As you navigate the resolution process, you'll assess each bug or feature in terms of its importance. Why does a particular bug need fixing, or why is a new feature necessary to support another? This is where the Afuera method comes into play. You apply the 'Afuera' (which means 'get out') principle to these features, but with a twist. Despite the name suggesting exclusion, these are the features that will actually make it into your final product. The name is a bit of an oxymoron, I admit – 'Afuera' implies rejection, yet these features are being accepted. I might need to come up with a better term for that.

These essential features are what you'll focus on, and by doing so, you'll save significant time in development, execution, and eventually, maintenance. When you revisit your app for updates or fixes, you won't be overwhelmed with a hundred different things to maintain; you'll only have a few core elements. This streamlined approach is the essence of Afuera development and can be applied across all your products, ensuring efficiency and focus on what truly matters.

A special edge case: focusing on the content, not the outcome

For a specific subset of apps, such as social media platforms or apps where the main appeal is content (be it video or text), the approach shifts slightly. In these cases, users are seeking specific types of content, like conflict in text or fashion, sports, or even war in videos. Here, you don't necessarily craft a pipeline based on actions the user must take to achieve a goal. Instead, you focus on the steps a user goes through to reach a state where they can access the desired content.

Take, for instance, building a new Twitter-like app focused on a particular niche, such as app development. The goal is to model the app and create a user pipeline that subtly guides the user to 'train' the app's algorithm. This training process involves teaching the application to display content that will genuinely interest the user and keep them engaged with your product.

In this scenario, the pipeline is constructed around user preferences and interaction patterns. It's about understanding the content your user desires and how they navigate the app to find it. By doing so, you enable the algorithm to learn and adapt, ensuring the user is continually presented with relevant and engaging content. This method is less about the functionality of the app in a traditional sense and more about the user's journey through the content ecosystem you've created.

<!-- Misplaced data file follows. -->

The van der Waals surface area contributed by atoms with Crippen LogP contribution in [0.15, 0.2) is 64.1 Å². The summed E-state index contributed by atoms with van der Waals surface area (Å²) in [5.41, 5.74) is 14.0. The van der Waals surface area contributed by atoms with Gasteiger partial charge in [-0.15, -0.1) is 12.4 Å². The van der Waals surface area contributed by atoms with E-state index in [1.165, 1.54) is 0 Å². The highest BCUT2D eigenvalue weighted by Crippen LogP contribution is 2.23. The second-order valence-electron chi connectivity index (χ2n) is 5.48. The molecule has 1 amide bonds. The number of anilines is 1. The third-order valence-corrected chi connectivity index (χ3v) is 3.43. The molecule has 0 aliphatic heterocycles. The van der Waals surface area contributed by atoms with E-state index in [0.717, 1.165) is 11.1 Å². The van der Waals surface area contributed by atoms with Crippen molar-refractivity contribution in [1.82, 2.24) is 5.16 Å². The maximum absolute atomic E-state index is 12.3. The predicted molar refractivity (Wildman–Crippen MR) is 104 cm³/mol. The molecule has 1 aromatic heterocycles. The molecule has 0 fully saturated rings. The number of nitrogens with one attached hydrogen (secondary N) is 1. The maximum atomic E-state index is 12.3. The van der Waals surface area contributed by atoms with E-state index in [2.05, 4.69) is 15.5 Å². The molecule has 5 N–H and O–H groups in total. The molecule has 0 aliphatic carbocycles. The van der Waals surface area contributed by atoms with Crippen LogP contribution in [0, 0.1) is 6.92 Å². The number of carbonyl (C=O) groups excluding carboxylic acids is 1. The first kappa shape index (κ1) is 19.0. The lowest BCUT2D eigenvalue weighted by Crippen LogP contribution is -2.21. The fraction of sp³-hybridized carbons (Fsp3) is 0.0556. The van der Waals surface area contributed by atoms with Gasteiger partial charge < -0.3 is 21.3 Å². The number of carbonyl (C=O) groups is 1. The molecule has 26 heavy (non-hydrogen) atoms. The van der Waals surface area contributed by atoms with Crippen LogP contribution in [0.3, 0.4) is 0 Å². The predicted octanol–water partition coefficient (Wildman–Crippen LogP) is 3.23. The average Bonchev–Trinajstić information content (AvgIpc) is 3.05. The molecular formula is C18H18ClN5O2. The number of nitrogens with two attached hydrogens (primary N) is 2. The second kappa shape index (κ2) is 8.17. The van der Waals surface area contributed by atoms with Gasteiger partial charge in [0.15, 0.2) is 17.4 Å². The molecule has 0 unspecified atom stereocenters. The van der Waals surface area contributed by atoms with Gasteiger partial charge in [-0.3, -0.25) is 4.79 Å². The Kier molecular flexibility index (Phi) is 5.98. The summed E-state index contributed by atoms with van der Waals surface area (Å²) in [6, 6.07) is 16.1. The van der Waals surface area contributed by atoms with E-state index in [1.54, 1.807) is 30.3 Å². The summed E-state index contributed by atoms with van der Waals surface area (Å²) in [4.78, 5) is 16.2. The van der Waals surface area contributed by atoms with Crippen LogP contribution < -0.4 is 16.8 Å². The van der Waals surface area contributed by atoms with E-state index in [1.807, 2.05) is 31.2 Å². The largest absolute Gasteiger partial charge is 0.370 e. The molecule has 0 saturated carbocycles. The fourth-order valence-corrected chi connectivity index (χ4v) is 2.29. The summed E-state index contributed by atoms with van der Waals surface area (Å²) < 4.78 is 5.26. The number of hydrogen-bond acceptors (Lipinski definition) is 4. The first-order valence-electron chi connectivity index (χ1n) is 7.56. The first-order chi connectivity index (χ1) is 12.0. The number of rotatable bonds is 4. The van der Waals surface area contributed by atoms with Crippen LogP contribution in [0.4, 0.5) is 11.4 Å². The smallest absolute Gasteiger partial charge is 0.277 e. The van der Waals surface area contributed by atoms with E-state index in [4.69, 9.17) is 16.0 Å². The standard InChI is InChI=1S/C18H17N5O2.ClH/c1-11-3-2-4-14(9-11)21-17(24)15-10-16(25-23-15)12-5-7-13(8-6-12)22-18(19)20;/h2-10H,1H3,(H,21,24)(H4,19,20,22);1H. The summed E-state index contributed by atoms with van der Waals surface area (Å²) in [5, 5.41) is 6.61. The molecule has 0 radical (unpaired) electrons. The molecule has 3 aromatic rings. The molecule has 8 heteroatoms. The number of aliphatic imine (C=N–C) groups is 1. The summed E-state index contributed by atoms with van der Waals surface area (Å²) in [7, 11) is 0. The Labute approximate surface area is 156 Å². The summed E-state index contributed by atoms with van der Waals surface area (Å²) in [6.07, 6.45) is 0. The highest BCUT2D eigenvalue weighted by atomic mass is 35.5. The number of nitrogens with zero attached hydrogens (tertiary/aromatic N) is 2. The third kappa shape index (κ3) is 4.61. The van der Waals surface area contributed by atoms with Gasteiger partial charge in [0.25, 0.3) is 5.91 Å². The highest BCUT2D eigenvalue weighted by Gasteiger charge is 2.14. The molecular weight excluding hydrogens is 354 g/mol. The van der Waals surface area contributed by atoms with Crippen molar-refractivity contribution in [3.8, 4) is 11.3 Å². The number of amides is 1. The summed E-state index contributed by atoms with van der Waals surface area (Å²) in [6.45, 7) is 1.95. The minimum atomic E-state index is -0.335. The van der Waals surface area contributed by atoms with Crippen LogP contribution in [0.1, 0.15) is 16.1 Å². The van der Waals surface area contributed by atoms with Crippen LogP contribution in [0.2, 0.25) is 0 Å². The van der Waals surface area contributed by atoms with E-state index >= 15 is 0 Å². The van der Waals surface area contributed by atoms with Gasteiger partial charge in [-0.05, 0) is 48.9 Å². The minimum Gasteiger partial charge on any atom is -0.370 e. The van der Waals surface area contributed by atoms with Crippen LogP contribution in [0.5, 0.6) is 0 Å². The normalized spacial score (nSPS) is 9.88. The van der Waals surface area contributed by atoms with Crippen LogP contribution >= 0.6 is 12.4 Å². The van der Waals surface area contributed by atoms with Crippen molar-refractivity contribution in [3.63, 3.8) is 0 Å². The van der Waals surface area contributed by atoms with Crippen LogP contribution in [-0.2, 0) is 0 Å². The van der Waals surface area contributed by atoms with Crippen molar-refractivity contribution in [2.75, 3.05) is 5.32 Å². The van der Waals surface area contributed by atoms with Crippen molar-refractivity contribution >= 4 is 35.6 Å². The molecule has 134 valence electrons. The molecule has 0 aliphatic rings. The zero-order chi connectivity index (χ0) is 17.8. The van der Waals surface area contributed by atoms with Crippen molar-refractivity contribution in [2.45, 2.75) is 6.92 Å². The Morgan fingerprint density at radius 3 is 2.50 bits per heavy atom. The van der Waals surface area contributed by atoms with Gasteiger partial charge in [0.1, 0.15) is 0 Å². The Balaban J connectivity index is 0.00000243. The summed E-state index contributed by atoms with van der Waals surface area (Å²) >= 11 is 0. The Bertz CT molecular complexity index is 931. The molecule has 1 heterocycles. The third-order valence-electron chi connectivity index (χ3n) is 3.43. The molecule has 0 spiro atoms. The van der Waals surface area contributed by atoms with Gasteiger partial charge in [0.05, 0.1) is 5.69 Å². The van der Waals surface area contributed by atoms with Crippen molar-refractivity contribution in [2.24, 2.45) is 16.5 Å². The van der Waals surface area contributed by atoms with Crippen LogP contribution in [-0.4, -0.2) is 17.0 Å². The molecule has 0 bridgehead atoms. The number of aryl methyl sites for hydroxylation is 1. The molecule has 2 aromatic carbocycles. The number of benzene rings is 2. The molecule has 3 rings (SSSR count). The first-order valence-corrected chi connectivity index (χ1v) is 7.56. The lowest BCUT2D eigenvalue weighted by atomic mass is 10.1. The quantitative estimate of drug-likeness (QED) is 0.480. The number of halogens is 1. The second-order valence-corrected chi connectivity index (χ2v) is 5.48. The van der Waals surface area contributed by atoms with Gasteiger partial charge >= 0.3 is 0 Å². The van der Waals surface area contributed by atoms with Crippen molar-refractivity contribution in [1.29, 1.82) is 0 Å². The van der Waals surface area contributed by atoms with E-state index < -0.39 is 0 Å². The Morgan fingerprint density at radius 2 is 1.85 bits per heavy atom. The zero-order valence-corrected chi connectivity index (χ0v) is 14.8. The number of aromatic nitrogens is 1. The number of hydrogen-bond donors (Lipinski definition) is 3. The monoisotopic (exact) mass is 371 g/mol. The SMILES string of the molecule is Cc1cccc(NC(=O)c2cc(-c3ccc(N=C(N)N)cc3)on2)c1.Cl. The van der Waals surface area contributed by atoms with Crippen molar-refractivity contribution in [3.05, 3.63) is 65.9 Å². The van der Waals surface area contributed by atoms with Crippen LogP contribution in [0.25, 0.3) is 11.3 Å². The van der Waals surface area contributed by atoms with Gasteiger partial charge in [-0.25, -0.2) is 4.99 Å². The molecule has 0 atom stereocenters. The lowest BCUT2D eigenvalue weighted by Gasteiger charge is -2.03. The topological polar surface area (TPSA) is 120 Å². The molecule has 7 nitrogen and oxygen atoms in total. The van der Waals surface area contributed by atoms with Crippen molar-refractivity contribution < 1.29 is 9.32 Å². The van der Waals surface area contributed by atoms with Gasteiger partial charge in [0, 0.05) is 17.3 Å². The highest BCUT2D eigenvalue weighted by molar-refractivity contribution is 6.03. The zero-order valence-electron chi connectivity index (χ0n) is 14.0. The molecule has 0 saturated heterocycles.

Build something people want (to use)

In conclusion, the concept is not new. While the term I've coined may be fresh, the idea of doing just enough for your MVP has been a long-standing practice. It's a principle taught in startup accelerators, preached by investment funds, and excercised in major tech companies to test new things. Despite never having explicitly been a product manager or product owner, as a founder, I had to develop my own framework for rapid execution and efficient development, which I'll discuss as "Blitzquake development" in another post.

This 'building method' I devised has worked remarkably well for me, and I hope it does for you too. Fundamentally, it's about embracing simplicity and efficiency. It's recognizing that sometimes, being 'lazy' – in the sense of taking the fewest steps necessary to achieve a goal – is actually a beneficial approach. It's understanding that users often seek to accomplish a specific objective and may not value the extra features and integrations that developers think will make their lives easier. After all, users have lives beyond the app and are very lazy people, too.

Adopting this minimalist approach benefits every aspect of an engineering project. It eases the workload for UI designers, who have fewer components to incorporate. It simplifies the responsibilities of product managers by reducing the number of features to oversee. It aids those operating and selling the app, allowing them to focus sharply on core aspects and execute their vision effectively. It helps engineers maintain and debug the system.

This method also affords you clarity in your vision. You can confidently say, "This is what I'm doing, and I'm doing it well. I'm helping in these specific ways." As user requests come in, you can consider adding features, but only if they truly add value.

So, this is it – the essence of minimalist, efficient development. I've found it incredibly helpful, allowing me to create more products more swiftly. I hope you find this approach as beneficial as I have. I intend to practice it a lot and report back with more findings.

Tags: startups, product, engineering